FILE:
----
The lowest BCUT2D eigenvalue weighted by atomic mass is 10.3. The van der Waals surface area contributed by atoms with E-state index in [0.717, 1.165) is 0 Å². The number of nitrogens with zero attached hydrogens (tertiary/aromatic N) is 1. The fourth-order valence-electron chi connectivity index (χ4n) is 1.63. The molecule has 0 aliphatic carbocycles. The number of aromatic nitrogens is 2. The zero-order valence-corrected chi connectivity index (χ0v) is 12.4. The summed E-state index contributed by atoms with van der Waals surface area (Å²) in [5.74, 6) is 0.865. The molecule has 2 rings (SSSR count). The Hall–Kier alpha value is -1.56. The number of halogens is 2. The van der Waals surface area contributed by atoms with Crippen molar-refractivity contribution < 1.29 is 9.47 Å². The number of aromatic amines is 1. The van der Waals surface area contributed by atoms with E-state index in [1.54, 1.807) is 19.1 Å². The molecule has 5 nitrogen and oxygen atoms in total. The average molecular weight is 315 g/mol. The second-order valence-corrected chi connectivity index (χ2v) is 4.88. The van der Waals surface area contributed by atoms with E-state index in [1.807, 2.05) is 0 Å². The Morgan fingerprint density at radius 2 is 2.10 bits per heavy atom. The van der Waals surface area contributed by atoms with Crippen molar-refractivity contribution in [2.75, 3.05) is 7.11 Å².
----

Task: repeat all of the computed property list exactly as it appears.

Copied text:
The lowest BCUT2D eigenvalue weighted by atomic mass is 10.3. The van der Waals surface area contributed by atoms with E-state index in [0.717, 1.165) is 0 Å². The number of nitrogens with zero attached hydrogens (tertiary/aromatic N) is 1. The fourth-order valence-electron chi connectivity index (χ4n) is 1.63. The molecule has 0 aliphatic carbocycles. The number of aromatic nitrogens is 2. The zero-order valence-corrected chi connectivity index (χ0v) is 12.4. The summed E-state index contributed by atoms with van der Waals surface area (Å²) in [5.74, 6) is 0.865. The molecule has 2 rings (SSSR count). The Hall–Kier alpha value is -1.56. The number of halogens is 2. The van der Waals surface area contributed by atoms with Crippen molar-refractivity contribution < 1.29 is 9.47 Å². The number of aromatic amines is 1. The van der Waals surface area contributed by atoms with E-state index in [1.54, 1.807) is 19.1 Å². The molecule has 5 nitrogen and oxygen atoms in total. The average molecular weight is 315 g/mol. The second-order valence-corrected chi connectivity index (χ2v) is 4.88. The van der Waals surface area contributed by atoms with E-state index in [1.807, 2.05) is 0 Å². The Morgan fingerprint density at radius 2 is 2.10 bits per heavy atom. The van der Waals surface area contributed by atoms with Crippen molar-refractivity contribution in [2.75, 3.05) is 7.11 Å².